Strongly defending the Indo-US civilian nuclear cooperation agreement, former Indian ambassador to the United States Lalit Mansingh said it has ended New Delhi's 'nuclear isolation' and is a viable route for meeting the country's energy crisis.
"The agreement recognises India as a responsible nuclear state and that ends about three decades of nuclear isolation, what we call nuclear apartheid, of India," Mansingh told PTI.
"That's a big development because we were inhibited by all kinds of sanctions and restrictions until the recognition of India as a nuclear state. Now, the doors will open," he said.
Secondly, Mansingh said, the agreement has a 'direct impact' on India's energy crisis - "We have a huge energy gap. Our coal is going to be exhausted in 40 years. There is a limit to which you can develop hydropower. Imported oil is getting more and more expensive. So, this is one of the viable routes for meeting India's energy crisis."
Mansingh denied that India was somehow manoeuvred into signing the deal by Washington - "Nobody forced India to sign the agreement. We concluded it because we it's in our interest. Americans didn't say sign it, or else. We have gone into it because there are enormous benefits which flow from it."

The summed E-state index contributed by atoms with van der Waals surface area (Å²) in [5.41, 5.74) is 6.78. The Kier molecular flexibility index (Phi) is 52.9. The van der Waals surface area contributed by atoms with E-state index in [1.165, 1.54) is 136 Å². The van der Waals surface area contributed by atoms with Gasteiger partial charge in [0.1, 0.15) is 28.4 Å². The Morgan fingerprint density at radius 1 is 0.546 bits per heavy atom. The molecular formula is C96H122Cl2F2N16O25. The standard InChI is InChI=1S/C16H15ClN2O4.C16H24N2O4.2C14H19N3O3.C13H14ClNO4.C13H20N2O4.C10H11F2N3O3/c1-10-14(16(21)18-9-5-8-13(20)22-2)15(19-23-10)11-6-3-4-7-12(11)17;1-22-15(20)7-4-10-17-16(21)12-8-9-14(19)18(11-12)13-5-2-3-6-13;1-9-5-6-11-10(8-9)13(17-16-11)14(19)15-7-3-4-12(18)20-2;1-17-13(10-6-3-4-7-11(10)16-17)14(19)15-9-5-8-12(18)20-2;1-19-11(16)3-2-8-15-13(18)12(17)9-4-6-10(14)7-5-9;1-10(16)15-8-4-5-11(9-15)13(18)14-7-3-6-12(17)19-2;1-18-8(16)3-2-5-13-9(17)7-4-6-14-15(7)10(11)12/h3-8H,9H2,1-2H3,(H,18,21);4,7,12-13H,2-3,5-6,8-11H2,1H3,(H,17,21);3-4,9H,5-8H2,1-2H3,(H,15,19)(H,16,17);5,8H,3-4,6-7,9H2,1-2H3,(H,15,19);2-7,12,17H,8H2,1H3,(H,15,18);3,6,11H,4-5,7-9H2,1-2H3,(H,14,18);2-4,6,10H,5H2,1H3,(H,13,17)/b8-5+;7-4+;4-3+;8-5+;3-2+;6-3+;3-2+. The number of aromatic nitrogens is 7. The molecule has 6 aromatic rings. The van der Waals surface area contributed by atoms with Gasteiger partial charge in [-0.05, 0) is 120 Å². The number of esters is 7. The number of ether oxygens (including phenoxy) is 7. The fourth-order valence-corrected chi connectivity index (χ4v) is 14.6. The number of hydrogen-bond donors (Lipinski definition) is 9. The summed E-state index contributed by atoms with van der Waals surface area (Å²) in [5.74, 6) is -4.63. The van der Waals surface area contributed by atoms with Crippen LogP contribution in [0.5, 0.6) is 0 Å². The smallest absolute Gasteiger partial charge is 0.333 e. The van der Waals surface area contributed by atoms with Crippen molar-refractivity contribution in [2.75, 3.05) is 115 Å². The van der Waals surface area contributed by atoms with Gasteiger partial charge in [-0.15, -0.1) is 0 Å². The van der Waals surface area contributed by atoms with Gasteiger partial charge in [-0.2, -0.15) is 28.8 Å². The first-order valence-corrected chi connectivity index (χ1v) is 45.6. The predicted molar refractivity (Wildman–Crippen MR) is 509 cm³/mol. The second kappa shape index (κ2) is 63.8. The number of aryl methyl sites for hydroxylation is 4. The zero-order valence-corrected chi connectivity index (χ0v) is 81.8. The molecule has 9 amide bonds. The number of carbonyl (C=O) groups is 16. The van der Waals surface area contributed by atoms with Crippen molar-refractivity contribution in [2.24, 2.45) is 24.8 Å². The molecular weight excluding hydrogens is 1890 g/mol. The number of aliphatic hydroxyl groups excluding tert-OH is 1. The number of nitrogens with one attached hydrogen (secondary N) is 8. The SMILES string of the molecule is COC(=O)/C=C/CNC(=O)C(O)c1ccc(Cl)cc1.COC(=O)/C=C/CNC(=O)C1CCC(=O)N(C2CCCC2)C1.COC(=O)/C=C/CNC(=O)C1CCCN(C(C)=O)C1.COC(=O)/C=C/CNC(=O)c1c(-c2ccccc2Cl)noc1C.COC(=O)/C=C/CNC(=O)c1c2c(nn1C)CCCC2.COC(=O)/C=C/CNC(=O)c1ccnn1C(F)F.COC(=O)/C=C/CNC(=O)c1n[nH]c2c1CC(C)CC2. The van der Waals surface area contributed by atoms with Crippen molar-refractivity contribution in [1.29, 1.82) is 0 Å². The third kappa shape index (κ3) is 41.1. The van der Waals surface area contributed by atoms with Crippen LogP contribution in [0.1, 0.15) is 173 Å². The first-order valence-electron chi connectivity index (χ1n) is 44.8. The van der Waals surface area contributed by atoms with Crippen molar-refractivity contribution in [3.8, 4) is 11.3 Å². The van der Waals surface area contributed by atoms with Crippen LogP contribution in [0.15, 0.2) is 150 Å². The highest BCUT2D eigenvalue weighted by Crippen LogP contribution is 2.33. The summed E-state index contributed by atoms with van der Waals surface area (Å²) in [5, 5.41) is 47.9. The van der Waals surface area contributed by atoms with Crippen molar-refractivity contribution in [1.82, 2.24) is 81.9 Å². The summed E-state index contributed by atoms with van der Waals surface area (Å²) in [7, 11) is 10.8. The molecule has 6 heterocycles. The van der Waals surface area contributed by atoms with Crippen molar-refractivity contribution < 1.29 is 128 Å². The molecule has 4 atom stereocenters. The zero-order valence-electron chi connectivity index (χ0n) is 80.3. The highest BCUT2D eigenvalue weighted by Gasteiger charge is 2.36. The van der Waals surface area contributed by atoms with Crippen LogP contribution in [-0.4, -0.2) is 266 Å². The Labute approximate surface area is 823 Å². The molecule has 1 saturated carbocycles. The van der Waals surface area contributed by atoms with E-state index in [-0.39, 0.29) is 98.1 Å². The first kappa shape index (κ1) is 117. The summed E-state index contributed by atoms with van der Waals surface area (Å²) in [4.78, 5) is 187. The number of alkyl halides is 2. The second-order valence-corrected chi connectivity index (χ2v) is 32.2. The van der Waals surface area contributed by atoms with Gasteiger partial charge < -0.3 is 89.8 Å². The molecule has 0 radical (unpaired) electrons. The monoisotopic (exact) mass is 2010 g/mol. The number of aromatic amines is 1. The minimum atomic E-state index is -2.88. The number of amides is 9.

The former envoy said he entirely agreed with eight Bangalore-based former ambassadors who had urged the government to present a full picture to the Indian public of where the country is heading vis-a-vis the agreement. However, he denied that New Delhi has been adopting a policy of reticence.
"They (the eight) have asked for information; they have not criticised the agreement but are asking for more information so that the public will understand what the issue is," he said.
On a former ambassadors' contention that a comprehensive statement by the government had been promised but has not been delivered even after two sessions of Parliament, Mansingh said, "The prime minister is due to make a statement. There is no secrecy about the agreement."